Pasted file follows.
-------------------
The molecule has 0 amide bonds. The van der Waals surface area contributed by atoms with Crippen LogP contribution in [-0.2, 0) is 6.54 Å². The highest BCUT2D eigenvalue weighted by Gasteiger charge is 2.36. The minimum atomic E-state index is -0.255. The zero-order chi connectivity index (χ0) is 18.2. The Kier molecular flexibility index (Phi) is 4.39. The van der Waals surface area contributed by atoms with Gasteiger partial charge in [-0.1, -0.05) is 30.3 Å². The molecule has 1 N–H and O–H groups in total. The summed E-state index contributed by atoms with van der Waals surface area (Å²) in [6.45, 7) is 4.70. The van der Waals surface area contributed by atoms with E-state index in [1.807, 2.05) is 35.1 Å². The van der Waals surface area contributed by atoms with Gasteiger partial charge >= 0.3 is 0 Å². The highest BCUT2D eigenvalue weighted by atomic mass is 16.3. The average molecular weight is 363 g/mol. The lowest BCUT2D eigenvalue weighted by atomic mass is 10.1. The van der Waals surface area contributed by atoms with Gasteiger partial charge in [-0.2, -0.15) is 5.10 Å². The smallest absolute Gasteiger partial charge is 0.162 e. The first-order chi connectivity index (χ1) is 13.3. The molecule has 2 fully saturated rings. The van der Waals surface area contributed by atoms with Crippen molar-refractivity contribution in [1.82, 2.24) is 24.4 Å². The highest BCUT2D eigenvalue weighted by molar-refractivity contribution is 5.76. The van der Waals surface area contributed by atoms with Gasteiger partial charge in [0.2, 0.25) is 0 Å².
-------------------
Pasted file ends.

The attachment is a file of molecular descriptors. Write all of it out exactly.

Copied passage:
The molecule has 0 amide bonds. The van der Waals surface area contributed by atoms with Crippen LogP contribution in [-0.2, 0) is 6.54 Å². The highest BCUT2D eigenvalue weighted by Gasteiger charge is 2.36. The minimum atomic E-state index is -0.255. The zero-order chi connectivity index (χ0) is 18.2. The Kier molecular flexibility index (Phi) is 4.39. The van der Waals surface area contributed by atoms with Gasteiger partial charge in [-0.1, -0.05) is 30.3 Å². The molecule has 1 N–H and O–H groups in total. The summed E-state index contributed by atoms with van der Waals surface area (Å²) in [6.45, 7) is 4.70. The van der Waals surface area contributed by atoms with E-state index in [1.807, 2.05) is 35.1 Å². The van der Waals surface area contributed by atoms with Gasteiger partial charge >= 0.3 is 0 Å². The highest BCUT2D eigenvalue weighted by atomic mass is 16.3. The average molecular weight is 363 g/mol. The lowest BCUT2D eigenvalue weighted by atomic mass is 10.1. The van der Waals surface area contributed by atoms with Gasteiger partial charge in [-0.2, -0.15) is 5.10 Å². The smallest absolute Gasteiger partial charge is 0.162 e. The first-order chi connectivity index (χ1) is 13.3. The molecule has 2 fully saturated rings. The van der Waals surface area contributed by atoms with Crippen molar-refractivity contribution in [1.82, 2.24) is 24.4 Å². The highest BCUT2D eigenvalue weighted by molar-refractivity contribution is 5.76. The van der Waals surface area contributed by atoms with Gasteiger partial charge in [0.2, 0.25) is 0 Å².